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yucca seed

Posted: Thu Nov 10, 2011 7:09 am
by redsquirrel
has anyone had viable seed set on any yucca over here?

simple question but one thats bugging me.i see loads of gloriosas/recurvifolias etc in flower every year but have never seen any seeds??

Re: yucca seed

Posted: Thu Nov 10, 2011 10:34 pm
by Nigel Fear
Darren, I did hear they need certain pollinators indigenous to where they grow naturally, some sort of moth with the right proboscis.

Re: yucca seed

Posted: Thu Nov 10, 2011 11:08 pm
by Adrian
Never had any seed here or at least not so I noticed anyway.
Never thought about it before to be honest.

Re: yucca seed

Posted: Fri Nov 11, 2011 7:59 pm
by redsquirrel
i think i might have read that too Nigel but wonder why things like the hundreds of yuccas growing round the coastal areas of cornwall dont get anything that ive seen.surely something else can do the proboscis bit??
p.s.never heard that word before but will look it up now icon_thumright

Re: yucca seed

Posted: Fri Nov 11, 2011 11:13 pm
by flounder
Darren, have you had a 'nose' on google for that word yet? :lol:

Re: yucca seed

Posted: Fri Nov 11, 2011 11:43 pm
by Conifers
flounder wrote:Darren, have you had a 'nose' on google for that word yet? :lol:
Who nose?

Re: yucca seed

Posted: Sat Nov 12, 2011 8:32 am
by redsquirrel
i did indeed,
from one of those wikipedia sites
2. (Life Sciences & Allied Applications / Zoology) the elongated mouthparts of certain insects, adapted for piercing or sucking food

does that mean pollen or something might be behind a sort of skin or cover that needs to be broken?

Re: yucca seed

Posted: Sat Nov 12, 2011 11:52 am
by Yorkshire Kris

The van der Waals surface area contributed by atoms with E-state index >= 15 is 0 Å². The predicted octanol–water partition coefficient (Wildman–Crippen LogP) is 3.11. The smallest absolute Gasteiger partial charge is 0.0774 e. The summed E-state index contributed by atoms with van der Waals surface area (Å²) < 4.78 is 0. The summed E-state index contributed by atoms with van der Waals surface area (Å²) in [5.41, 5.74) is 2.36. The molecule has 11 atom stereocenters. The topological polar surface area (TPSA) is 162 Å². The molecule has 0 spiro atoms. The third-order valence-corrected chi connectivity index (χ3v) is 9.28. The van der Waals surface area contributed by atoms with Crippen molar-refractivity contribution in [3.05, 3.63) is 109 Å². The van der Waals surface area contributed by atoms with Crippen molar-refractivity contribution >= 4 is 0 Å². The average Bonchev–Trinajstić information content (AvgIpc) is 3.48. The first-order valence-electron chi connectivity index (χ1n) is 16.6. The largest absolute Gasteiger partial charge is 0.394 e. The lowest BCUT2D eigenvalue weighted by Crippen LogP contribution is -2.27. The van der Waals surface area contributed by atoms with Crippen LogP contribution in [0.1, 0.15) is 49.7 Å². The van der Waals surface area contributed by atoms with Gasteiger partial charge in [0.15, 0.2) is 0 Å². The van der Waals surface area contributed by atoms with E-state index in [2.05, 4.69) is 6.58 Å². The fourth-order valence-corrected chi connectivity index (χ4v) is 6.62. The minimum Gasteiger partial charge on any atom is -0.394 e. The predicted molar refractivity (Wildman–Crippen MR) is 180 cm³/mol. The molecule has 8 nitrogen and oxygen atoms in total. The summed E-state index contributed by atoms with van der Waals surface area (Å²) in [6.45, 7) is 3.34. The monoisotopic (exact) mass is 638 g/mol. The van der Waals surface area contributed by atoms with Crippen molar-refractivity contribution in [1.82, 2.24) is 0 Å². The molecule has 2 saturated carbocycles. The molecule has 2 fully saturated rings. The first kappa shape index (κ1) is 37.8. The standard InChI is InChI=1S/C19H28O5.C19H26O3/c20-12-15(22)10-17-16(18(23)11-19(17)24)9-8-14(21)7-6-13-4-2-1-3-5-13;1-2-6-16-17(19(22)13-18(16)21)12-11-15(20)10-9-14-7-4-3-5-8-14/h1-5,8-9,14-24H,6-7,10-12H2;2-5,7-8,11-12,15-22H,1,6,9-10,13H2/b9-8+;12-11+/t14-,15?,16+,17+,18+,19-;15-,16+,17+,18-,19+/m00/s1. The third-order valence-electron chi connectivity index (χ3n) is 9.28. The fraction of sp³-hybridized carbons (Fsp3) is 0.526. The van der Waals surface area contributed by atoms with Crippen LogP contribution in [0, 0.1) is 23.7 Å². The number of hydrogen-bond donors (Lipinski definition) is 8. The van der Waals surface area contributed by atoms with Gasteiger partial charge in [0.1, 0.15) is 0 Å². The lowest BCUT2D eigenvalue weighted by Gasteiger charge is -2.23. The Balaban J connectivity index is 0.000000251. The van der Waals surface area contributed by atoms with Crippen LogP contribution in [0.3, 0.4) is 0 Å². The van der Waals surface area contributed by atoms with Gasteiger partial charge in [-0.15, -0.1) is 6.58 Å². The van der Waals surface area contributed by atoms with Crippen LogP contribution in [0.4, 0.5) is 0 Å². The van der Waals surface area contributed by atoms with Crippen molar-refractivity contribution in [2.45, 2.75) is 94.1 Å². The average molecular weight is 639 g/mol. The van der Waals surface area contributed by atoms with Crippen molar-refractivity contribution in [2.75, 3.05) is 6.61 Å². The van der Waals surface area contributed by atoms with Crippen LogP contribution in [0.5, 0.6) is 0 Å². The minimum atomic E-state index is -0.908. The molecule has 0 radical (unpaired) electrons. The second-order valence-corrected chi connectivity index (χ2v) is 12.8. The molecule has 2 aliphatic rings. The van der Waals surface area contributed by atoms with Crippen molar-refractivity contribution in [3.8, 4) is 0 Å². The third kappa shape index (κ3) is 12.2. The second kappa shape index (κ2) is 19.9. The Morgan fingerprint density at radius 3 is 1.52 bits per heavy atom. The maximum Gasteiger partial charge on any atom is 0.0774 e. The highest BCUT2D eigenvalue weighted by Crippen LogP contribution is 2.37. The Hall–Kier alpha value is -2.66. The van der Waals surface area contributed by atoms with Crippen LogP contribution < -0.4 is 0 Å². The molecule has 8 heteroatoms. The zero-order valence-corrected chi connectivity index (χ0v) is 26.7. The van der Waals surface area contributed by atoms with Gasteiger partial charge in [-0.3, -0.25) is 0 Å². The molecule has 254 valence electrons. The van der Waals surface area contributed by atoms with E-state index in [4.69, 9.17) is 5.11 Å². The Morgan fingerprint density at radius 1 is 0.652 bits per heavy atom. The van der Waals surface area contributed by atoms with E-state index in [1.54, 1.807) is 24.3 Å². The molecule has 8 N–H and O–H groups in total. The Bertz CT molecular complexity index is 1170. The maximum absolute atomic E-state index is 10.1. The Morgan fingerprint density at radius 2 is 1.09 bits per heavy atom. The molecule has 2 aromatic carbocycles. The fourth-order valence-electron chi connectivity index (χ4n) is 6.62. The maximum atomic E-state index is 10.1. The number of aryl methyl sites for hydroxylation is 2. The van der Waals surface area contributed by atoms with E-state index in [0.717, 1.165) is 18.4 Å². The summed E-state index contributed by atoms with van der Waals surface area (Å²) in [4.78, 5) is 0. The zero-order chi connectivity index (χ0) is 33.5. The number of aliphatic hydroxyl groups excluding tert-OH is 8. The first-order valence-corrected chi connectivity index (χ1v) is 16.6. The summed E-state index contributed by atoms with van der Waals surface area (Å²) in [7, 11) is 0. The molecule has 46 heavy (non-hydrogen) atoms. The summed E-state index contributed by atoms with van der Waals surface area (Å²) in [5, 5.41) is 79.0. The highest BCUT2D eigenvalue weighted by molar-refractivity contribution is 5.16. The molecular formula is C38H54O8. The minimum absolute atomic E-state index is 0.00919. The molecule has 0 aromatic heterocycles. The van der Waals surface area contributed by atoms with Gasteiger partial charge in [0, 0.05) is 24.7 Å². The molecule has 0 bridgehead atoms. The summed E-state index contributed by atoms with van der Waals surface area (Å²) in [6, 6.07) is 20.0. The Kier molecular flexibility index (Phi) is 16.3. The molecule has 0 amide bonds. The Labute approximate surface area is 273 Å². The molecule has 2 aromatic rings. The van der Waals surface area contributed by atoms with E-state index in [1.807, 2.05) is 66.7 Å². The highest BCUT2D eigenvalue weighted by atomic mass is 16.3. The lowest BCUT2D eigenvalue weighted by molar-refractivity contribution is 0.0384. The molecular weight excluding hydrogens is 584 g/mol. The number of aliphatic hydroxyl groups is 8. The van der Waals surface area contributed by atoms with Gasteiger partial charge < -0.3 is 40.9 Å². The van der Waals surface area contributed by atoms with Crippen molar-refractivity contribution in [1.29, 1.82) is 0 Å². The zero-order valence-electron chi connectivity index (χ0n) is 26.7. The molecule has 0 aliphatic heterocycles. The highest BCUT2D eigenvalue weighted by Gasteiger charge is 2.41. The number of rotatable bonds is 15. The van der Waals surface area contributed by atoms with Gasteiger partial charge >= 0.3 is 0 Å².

redsquirrel wrote:i did indeed,
from one of those wikipedia sites
2. (Life Sciences & Allied Applications / Zoology) the elongated mouthparts of certain insects, adapted for piercing or sucking food

does that mean pollen or something might be behind a sort of skin or cover that needs to be broken?
Insects have a proboscis which is their tongue. It's a hollow structure for sucking up nector from flowers (as well as water in pools and even blood from dead animals!) Certains butterflies/moths have longer proboscis than others so plants have evolved to have different depths of flowers to be pollinated by certain insects. As the insect feeds pollen is brushed onto the insect and then transfered to the next flower. Some other animals are used by plants for pollination e.g. Beetles for Magnolias (as there weren't bees when Magnolias evolved) Some bats also lick out nector (Yuccas?) and Hummingbirds. Sorry for rambling!

Re: yucca seed

Posted: Sat Nov 12, 2011 9:26 pm
by GREVILLE
My 25 year old Yucca Gloriosa has been flowering itself to death for much of the growing season over the last three years. Lots of self-sown seedlings appear underneath it but not one yucca among them.

I wonder if I should try daubing a brush from flower to flower. I've got my fifth flower stem this year going at the moment, but I need a step-ladder on a slope and it's probably too late in the year anyway :roll: Or I could breed the moths icon_thumright

Pointless, as I pull up two or three suckers from below every year. However, I have grown Y. campestris from seed this year and growing these this way is a worthwhile exercise.

Re: yucca seed

Posted: Sun Nov 13, 2011 8:56 am
by redsquirrel
ive got 3 tiny brevifolias in their second year here.how they survived outside last winter still baffles me but i do fancy trying more types of yucca because of this